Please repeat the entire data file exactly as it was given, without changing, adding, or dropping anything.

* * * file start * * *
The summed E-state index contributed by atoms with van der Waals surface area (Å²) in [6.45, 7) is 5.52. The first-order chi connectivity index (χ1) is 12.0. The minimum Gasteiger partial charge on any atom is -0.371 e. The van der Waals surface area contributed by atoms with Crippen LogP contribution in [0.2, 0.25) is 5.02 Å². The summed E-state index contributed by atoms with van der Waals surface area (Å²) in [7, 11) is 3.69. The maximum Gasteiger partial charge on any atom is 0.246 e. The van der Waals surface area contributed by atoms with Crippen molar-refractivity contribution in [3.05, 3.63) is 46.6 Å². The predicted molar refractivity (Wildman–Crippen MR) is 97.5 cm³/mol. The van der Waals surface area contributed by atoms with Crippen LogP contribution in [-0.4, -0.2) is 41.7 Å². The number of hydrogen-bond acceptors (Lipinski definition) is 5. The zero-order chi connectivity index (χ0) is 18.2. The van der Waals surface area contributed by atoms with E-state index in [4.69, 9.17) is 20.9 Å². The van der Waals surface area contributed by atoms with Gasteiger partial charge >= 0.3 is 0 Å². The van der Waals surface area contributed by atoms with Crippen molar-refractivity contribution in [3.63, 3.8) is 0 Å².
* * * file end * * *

The summed E-state index contributed by atoms with van der Waals surface area (Å²) in [6.45, 7) is 5.52. The first-order chi connectivity index (χ1) is 12.0. The minimum Gasteiger partial charge on any atom is -0.371 e. The van der Waals surface area contributed by atoms with Crippen LogP contribution in [0.2, 0.25) is 5.02 Å². The summed E-state index contributed by atoms with van der Waals surface area (Å²) in [7, 11) is 3.69. The maximum Gasteiger partial charge on any atom is 0.246 e. The van der Waals surface area contributed by atoms with Crippen molar-refractivity contribution in [3.05, 3.63) is 46.6 Å². The predicted molar refractivity (Wildman–Crippen MR) is 97.5 cm³/mol. The van der Waals surface area contributed by atoms with Crippen LogP contribution in [-0.4, -0.2) is 41.7 Å². The number of hydrogen-bond acceptors (Lipinski definition) is 5. The zero-order chi connectivity index (χ0) is 18.2. The van der Waals surface area contributed by atoms with E-state index in [4.69, 9.17) is 20.9 Å². The van der Waals surface area contributed by atoms with Gasteiger partial charge >= 0.3 is 0 Å². The van der Waals surface area contributed by atoms with Crippen molar-refractivity contribution in [3.63, 3.8) is 0 Å².